[OPE-L:3197] Re: Re: Re: Re: Re: Re: Re: Re: re:starting points

From: Gil Skillman (gskillman@mail.wesleyan.edu)
Date: Sun May 14 2000 - 19:35:39 EDT

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Rakesh writes:

>My dear Gil,
>I have no intention of playing the useful idiot here for you to prove that
>only Roemer has a logically complete critique of the use of neoclassical
>theory to justify the market's absurdly unequal distribution of income or

Rakesh, if the "useful idiot" comment is prompted by my prefatory remark
that your post raised useful issues, I regret the unintended connotation
and apologize for it. All I meant was that the questions you raised about
the connection of surplus value to neoclassical market theory are
necessarily relevant. That said, your reference to Roemer is off the mark:
 I didn't suggest that "only" Roemer had a logically complete critique of
neoclassical justifications of wealth inequality. Indeed the only reason
for invoking Roemer is that he has carried out the thought experiments
necessary for establishing the connection between surplus value and the
possible implications of neoclassical market theory. My ultimate point
remains that, contrary to your earlier claim,

>> Bourgeois theory *does not* predict that market competition will tend
to eliminate >>surplus value, as Marx defines the term.

To which you reply

>Of course interest or profit has to be explained even by bourgeois theory.

That's a different question than the one you started with. The issue isn't
the need for bourgeois theory to explain interest or profit, it's whether
the bourgeois theory of competition implies the elimination of surplus
value. It doesn't.

>As Duncan points out in Understanding Capital (p.47), the neoclassicals
>attempt however to explain "surplus value" as, to use my shorthand, a
>diachronic *exchange of equivalents*.

In neoclassical terms, "exchange of equivalents" necessarily takes on a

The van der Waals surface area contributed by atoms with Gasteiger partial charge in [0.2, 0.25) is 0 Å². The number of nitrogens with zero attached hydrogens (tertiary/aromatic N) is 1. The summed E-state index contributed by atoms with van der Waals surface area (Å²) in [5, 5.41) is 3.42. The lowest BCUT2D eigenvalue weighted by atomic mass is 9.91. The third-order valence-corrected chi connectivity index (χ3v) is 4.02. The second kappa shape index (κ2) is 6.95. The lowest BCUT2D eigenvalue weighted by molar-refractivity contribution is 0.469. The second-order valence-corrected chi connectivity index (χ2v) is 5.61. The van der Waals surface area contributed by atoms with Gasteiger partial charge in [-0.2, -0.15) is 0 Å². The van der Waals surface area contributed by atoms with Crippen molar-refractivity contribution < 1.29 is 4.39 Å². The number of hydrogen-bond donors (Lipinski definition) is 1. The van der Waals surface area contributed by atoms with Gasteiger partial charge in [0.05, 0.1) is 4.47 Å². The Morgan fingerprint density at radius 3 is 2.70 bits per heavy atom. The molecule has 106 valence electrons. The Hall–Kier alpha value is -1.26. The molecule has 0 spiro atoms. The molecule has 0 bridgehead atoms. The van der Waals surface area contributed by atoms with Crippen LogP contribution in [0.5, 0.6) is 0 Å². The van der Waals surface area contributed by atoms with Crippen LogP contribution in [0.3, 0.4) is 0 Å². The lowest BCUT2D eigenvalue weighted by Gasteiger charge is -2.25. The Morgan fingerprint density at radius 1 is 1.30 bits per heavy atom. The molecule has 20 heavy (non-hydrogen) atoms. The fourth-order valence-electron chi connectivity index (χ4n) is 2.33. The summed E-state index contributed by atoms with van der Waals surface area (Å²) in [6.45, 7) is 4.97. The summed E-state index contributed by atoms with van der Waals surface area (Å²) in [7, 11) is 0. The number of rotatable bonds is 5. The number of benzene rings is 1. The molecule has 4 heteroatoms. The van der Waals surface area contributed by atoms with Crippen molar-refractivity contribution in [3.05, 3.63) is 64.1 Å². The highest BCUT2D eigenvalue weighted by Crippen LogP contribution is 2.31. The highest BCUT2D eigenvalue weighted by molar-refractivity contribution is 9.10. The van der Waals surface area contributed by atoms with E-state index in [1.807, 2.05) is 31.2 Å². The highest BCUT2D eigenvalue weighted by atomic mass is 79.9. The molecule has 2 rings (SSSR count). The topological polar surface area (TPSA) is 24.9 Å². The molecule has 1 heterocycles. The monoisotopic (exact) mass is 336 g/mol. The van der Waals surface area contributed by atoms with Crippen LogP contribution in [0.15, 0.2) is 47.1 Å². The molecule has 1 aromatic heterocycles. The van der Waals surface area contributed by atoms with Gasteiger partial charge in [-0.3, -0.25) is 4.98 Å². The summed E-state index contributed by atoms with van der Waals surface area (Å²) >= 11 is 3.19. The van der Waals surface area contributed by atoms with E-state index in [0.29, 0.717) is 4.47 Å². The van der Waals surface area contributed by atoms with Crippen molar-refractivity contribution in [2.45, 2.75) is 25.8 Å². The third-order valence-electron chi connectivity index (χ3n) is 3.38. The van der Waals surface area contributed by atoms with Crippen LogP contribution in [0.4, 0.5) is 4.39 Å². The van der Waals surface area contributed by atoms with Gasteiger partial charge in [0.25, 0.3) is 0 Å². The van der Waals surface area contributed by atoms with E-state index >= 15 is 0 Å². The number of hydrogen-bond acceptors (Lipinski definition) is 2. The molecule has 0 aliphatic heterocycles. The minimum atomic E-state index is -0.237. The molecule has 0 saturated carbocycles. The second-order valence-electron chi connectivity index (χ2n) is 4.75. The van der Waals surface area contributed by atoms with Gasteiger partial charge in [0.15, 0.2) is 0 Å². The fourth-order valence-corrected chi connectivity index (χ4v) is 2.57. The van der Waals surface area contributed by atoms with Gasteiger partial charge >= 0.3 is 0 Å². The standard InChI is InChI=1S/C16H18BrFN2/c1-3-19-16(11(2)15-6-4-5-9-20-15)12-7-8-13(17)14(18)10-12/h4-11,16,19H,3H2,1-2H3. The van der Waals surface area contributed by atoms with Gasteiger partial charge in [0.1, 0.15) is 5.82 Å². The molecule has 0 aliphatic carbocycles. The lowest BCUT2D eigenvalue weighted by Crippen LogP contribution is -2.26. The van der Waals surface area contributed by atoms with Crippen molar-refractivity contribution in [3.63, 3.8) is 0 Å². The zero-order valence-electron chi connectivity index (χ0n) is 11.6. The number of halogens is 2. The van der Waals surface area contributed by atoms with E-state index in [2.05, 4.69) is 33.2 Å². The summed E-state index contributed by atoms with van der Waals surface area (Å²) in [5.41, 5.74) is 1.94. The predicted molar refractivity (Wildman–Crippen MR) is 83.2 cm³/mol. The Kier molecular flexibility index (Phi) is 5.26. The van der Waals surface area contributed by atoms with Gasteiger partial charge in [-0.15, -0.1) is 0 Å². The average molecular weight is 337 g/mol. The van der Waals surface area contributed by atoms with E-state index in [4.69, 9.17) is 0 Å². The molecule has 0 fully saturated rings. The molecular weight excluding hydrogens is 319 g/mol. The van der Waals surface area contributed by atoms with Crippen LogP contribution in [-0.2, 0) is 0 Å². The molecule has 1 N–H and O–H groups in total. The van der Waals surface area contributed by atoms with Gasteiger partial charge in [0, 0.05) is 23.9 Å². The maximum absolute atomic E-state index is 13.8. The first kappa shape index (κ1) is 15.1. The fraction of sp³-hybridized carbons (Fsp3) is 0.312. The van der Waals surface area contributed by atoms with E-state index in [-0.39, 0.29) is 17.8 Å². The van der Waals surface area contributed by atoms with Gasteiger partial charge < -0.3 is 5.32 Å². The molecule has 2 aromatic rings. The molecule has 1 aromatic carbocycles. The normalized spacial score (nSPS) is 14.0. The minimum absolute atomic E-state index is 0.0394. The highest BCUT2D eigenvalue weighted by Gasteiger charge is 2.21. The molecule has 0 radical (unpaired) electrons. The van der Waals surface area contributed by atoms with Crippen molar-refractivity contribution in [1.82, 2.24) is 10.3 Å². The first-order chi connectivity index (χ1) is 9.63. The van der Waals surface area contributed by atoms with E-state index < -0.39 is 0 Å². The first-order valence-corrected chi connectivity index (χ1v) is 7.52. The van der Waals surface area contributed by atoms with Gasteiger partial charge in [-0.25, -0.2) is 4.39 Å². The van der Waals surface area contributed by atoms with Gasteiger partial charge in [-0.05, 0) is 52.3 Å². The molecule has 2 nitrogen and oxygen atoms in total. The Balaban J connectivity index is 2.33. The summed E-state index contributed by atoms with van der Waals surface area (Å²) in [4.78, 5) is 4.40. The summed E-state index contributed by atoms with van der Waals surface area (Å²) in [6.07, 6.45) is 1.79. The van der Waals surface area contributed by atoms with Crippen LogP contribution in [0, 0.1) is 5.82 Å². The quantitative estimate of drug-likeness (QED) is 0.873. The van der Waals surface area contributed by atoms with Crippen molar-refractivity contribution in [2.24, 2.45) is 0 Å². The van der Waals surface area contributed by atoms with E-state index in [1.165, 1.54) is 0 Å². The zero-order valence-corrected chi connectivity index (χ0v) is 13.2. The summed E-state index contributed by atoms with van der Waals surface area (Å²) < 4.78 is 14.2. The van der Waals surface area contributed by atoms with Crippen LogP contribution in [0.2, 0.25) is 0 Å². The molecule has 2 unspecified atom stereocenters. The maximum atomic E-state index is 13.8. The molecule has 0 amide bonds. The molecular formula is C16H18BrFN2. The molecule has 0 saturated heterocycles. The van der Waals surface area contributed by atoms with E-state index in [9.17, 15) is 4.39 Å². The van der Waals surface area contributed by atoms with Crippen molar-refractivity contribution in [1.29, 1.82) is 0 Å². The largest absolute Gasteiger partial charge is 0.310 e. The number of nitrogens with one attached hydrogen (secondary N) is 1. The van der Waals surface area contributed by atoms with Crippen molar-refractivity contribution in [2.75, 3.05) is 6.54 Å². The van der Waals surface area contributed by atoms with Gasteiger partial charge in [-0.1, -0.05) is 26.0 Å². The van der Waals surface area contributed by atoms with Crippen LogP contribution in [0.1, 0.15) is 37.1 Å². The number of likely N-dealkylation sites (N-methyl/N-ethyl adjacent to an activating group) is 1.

much different meaning than in Marxian terms--in particular, it has nothing
whatever to do with the notion that commodity prices correspond to their
respective values. In the Marshallian version of perfectly competitive
markets, it just means that all goods exchange at their average costs of
production, where the latter are understood to include a normal rate of
profit. So "exchange of equivalents" just means that "goods with the same
price have the same average costs of production"--but that leaves open what
these costs include. However, neoclassical theory does not *require* this
assumption, contrary to your-or Duncan's-claim. In particular, as I stated
in my previous post, the Walrasian theory of competitive equilibrium does
not require this condition, as Roemer has demonstrated. [Nor, for that
matter, does the Marshallian theory of *purely* competitive markets.]

>I understand that there is some confusion in bourgeois economics about
>whether interest is to be understood in productivity or purely temporal

No, there's no *confusion* at all, just different theoretical scenarios.
That's like saying that Marx is confused about the connection between
prices and values because he assumes they're proportional at one point and